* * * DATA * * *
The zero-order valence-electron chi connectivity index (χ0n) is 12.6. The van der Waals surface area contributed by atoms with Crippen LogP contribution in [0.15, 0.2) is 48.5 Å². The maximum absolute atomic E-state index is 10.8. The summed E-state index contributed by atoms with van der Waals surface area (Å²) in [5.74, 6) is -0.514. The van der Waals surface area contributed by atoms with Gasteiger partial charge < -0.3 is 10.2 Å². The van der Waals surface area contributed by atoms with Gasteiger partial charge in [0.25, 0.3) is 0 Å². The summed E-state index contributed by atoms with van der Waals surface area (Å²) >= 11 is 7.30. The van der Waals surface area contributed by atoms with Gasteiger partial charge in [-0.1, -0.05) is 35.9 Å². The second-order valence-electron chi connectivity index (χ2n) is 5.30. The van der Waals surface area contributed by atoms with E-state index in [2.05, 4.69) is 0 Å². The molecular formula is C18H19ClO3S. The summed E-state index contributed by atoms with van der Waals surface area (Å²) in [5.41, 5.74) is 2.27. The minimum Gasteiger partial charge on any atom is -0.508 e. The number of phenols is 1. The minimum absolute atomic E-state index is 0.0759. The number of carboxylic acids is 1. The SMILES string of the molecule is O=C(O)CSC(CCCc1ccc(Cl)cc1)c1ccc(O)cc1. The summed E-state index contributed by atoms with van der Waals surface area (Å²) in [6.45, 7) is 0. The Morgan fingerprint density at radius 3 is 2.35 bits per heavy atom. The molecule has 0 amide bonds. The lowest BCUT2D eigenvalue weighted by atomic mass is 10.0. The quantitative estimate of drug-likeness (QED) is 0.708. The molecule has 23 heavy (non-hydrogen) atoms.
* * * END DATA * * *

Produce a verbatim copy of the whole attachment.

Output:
The zero-order valence-electron chi connectivity index (χ0n) is 12.6. The van der Waals surface area contributed by atoms with Crippen LogP contribution in [0.15, 0.2) is 48.5 Å². The maximum absolute atomic E-state index is 10.8. The summed E-state index contributed by atoms with van der Waals surface area (Å²) in [5.74, 6) is -0.514. The van der Waals surface area contributed by atoms with Gasteiger partial charge < -0.3 is 10.2 Å². The van der Waals surface area contributed by atoms with Gasteiger partial charge in [0.25, 0.3) is 0 Å². The summed E-state index contributed by atoms with van der Waals surface area (Å²) >= 11 is 7.30. The van der Waals surface area contributed by atoms with Gasteiger partial charge in [-0.1, -0.05) is 35.9 Å². The second-order valence-electron chi connectivity index (χ2n) is 5.30. The van der Waals surface area contributed by atoms with E-state index in [2.05, 4.69) is 0 Å². The molecular formula is C18H19ClO3S. The summed E-state index contributed by atoms with van der Waals surface area (Å²) in [5.41, 5.74) is 2.27. The minimum Gasteiger partial charge on any atom is -0.508 e. The number of phenols is 1. The minimum absolute atomic E-state index is 0.0759. The number of carboxylic acids is 1. The SMILES string of the molecule is O=C(O)CSC(CCCc1ccc(Cl)cc1)c1ccc(O)cc1. The summed E-state index contributed by atoms with van der Waals surface area (Å²) in [6.45, 7) is 0. The Morgan fingerprint density at radius 3 is 2.35 bits per heavy atom. The molecule has 0 amide bonds. The lowest BCUT2D eigenvalue weighted by atomic mass is 10.0. The quantitative estimate of drug-likeness (QED) is 0.708. The molecule has 23 heavy (non-hydrogen) atoms.